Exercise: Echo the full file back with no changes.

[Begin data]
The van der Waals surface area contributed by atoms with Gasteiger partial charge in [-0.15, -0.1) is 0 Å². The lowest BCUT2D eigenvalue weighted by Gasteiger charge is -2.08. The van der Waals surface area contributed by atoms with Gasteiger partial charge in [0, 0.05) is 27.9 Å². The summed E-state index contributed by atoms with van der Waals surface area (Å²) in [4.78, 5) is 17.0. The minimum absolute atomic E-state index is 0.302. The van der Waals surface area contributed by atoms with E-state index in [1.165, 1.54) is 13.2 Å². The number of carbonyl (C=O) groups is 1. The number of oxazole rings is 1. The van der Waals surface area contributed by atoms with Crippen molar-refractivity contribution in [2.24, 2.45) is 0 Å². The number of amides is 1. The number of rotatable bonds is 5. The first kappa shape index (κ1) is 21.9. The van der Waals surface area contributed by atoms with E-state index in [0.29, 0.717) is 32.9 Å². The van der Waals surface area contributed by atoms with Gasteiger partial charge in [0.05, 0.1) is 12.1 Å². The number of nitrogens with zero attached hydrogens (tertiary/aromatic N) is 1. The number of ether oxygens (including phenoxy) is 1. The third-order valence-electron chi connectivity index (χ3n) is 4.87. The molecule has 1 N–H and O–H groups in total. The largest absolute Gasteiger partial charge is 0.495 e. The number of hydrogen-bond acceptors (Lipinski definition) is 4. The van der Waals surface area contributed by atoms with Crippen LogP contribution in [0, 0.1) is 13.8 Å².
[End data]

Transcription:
The van der Waals surface area contributed by atoms with Gasteiger partial charge in [-0.15, -0.1) is 0 Å². The lowest BCUT2D eigenvalue weighted by Gasteiger charge is -2.08. The van der Waals surface area contributed by atoms with Gasteiger partial charge in [0, 0.05) is 27.9 Å². The summed E-state index contributed by atoms with van der Waals surface area (Å²) in [4.78, 5) is 17.0. The minimum absolute atomic E-state index is 0.302. The van der Waals surface area contributed by atoms with E-state index in [1.165, 1.54) is 13.2 Å². The number of carbonyl (C=O) groups is 1. The number of oxazole rings is 1. The van der Waals surface area contributed by atoms with Crippen molar-refractivity contribution in [2.24, 2.45) is 0 Å². The number of amides is 1. The number of rotatable bonds is 5. The first kappa shape index (κ1) is 21.9. The van der Waals surface area contributed by atoms with E-state index in [0.29, 0.717) is 32.9 Å². The van der Waals surface area contributed by atoms with Gasteiger partial charge in [0.05, 0.1) is 12.1 Å². The number of nitrogens with zero attached hydrogens (tertiary/aromatic N) is 1. The number of ether oxygens (including phenoxy) is 1. The third-order valence-electron chi connectivity index (χ3n) is 4.87. The molecule has 1 N–H and O–H groups in total. The largest absolute Gasteiger partial charge is 0.495 e. The number of hydrogen-bond acceptors (Lipinski definition) is 4. The van der Waals surface area contributed by atoms with Crippen LogP contribution in [0, 0.1) is 13.8 Å².